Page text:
The research, supported by the Minerals Research Institute of Western Australia (MRIWA), found the formation of ancient gold deposits during the Archean period over 2.5 billion years ago also produced distinctive patterns of chemical alteration in the surrounding rocks.
Looking for these distinctive patterns will make it faster and more efficient for exploration companies to identify potential new deposits in the district, which has produced fewer gold discoveries than the Eastern Goldfields, despite similar geology.
CSIRO said the findings could be applied globally.
"This research project is a great example of CSIRO's close collaboration with the Western Australian Government and MRIWA, to support a productive, sustainable and globally competitive mineral resources industry for the benefit of Australia," CSIRO director of mineral resources Dr Rob Hough said.
"We have world leading research capabilities in Perth and welcome opportunities to develop minerals sector innovation in partnership with the industry and government."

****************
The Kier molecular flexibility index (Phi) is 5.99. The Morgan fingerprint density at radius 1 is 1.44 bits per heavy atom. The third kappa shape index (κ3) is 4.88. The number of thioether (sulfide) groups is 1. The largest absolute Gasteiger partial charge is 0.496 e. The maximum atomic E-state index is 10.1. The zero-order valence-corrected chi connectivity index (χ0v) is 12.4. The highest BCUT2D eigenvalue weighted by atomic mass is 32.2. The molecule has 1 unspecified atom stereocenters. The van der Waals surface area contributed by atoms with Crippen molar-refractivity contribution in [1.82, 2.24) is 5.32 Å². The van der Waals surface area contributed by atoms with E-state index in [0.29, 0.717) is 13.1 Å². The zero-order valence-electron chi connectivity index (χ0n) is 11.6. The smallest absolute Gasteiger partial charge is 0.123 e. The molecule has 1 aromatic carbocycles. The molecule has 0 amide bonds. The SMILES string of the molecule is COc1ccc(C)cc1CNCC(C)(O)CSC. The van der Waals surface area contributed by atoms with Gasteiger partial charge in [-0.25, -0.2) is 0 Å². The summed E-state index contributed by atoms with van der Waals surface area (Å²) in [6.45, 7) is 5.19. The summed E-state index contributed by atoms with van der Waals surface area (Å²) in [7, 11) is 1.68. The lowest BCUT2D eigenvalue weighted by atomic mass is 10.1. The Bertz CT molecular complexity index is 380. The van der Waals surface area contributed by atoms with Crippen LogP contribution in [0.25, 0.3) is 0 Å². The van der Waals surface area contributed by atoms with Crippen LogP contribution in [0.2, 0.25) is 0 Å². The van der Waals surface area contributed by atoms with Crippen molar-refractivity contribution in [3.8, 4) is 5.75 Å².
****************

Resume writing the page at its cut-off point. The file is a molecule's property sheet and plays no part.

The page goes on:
The project was sponsored by Northern Star Resources, Gold Road Resources, Ramelius Resources, Evolution Mining, Blackham Resources and Saracen Mineral Holdings.
"The new approaches developed from the project have challenged conventional wisdom, established new models for the genesis of mineral systems and provided insights into how we might navigate them," Northern Star general manager exploration Jamie Rogers said.
"Northern Star sponsored the project to help fast track and ultimately benefit from the development of new mineral exploration tools and technologies."
WA mines and petroleum minister Bill Johnston said he hoped the research would encourage investment in underexplored areas of the state.